On October 11, 2016, the New Jersey Tax Court published its long-awaited decision concerning the sourcing of interest and other fees related to credit card transactions. The court ruled against the taxpayers and held that market sourcing applied—despite a statutory rule based on place of performance. The decision is likely to be appealed, but New Jersey-based taxpayers should consider filing refund claims in the meantime.
Potential Impact Beyond Financial Services Companies
The case involved several out-of-state financial services companies that issued consumer credit cards. The issue was how to apportion various receipts from New Jersey cardholders, including interest, service fees, and interchange fees (the 2% transaction fee retained by the issuing bank on the amount charged). For apportionment purposes, the court determined that interchange fees were the same as interest, and sourced both types of receipts based on the location of the borrower. Despite a lengthy 76-page opinion, the court provided relatively little analysis in reaching its conclusion. Rather, the court relied heavily on an example in the Division’s regulations that includes interest in the sales-fraction numerator to the extent paid by a New Jersey resident.
This ruling could have significance for more than just financial services companies. In applying market sourcing to interest, the court specifically rejected sourcing intangible receipts based on the taxpayer’s commercial domicile. This means that New Jersey-based companies may have a refund opportunity. New Jersey-based companies that currently include intangible receipts in their sales fraction numerator should consider sourcing those receipts based on payor location if it produces a better result.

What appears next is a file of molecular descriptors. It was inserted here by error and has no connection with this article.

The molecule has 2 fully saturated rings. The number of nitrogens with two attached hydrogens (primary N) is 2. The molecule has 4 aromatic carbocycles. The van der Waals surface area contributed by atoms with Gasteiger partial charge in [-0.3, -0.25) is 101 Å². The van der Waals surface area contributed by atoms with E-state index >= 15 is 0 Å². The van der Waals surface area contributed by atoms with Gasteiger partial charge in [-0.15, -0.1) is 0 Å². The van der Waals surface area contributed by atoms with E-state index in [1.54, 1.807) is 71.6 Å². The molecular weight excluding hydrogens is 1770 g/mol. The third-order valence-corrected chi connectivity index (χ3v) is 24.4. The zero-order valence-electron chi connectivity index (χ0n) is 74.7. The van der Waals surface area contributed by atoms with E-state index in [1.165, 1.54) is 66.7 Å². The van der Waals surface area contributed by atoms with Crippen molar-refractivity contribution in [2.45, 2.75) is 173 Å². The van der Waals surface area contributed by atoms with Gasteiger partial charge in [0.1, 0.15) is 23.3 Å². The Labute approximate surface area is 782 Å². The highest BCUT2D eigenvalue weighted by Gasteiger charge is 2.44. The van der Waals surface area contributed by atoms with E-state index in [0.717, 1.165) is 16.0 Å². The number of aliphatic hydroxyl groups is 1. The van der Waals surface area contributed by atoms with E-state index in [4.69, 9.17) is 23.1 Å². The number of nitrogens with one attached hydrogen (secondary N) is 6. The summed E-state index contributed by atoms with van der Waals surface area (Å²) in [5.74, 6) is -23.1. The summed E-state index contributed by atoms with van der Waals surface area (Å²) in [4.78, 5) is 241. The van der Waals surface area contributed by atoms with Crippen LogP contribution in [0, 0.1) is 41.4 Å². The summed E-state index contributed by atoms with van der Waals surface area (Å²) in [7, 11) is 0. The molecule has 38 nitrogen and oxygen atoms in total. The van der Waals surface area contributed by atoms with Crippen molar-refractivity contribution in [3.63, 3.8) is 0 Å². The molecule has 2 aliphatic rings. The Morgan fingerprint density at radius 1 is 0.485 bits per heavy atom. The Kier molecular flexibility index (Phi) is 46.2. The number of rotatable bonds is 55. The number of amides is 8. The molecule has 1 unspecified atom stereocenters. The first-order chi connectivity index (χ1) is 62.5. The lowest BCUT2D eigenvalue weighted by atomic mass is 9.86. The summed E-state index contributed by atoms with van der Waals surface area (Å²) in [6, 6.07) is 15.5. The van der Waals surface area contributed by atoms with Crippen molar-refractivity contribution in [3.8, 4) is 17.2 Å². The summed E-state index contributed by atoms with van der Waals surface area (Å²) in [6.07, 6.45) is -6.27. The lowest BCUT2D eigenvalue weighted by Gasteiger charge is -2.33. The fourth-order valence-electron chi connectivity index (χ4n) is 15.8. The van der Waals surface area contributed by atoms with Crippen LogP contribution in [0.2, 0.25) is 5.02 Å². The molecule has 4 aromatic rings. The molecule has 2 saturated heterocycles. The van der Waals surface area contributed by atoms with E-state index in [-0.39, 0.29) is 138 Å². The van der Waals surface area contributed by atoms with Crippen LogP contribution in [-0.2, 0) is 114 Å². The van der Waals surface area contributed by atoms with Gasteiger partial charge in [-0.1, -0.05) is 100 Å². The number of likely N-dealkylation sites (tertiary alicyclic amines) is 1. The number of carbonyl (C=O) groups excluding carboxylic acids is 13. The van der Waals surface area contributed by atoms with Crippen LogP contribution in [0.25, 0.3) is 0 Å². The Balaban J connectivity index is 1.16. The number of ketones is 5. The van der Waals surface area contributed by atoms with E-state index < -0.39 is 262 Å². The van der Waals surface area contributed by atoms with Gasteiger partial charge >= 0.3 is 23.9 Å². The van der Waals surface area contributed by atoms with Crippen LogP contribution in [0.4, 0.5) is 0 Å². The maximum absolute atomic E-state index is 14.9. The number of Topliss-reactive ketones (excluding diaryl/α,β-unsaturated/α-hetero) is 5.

Court Adopts Benefit-Received Test for Services
Perhaps the most surprising part of the opinion is the court’s treatment of service fees. The statute provides that service receipts are sourced to New Jersey only if the “services [are] performed within the State .…” N.J.S.A. 54:10A-6(B)(4). Because the taxpayers performed services outside New Jersey, they argued that their receipts should be included only in the sales fraction denominator. But, despite the plain statutory language, the court concluded that fees received by the taxpayers from New Jersey customers were earned entirely from New Jersey and, thus, includable in the sales fraction numerator. In light of technological advances, the court observed that services no longer have to be performed locally. Unlike services performed on a tangible object (such as a haircut or carwash), the court reasoned that the situs of services performed on an intangible (such as a financial transaction) is amorphous. Accordingly, the court concluded that service receipts from such transactions should be sourced “based upon where the benefit of the service is derived or earned, not necessarily where the service is technically performed.”1
Because the court’s conclusion contradicts the statutory rule based on location of performance, this decision is likely to be appealed. But again, the court’s decision provides a potential refund opportunity for companies performing services in New Jersey. Companies that perform services within New Jersey, and that have been including those services receipts in the numerator based on the statute, should file a refund claim to the extent their customers receive the benefit of those services outside the state.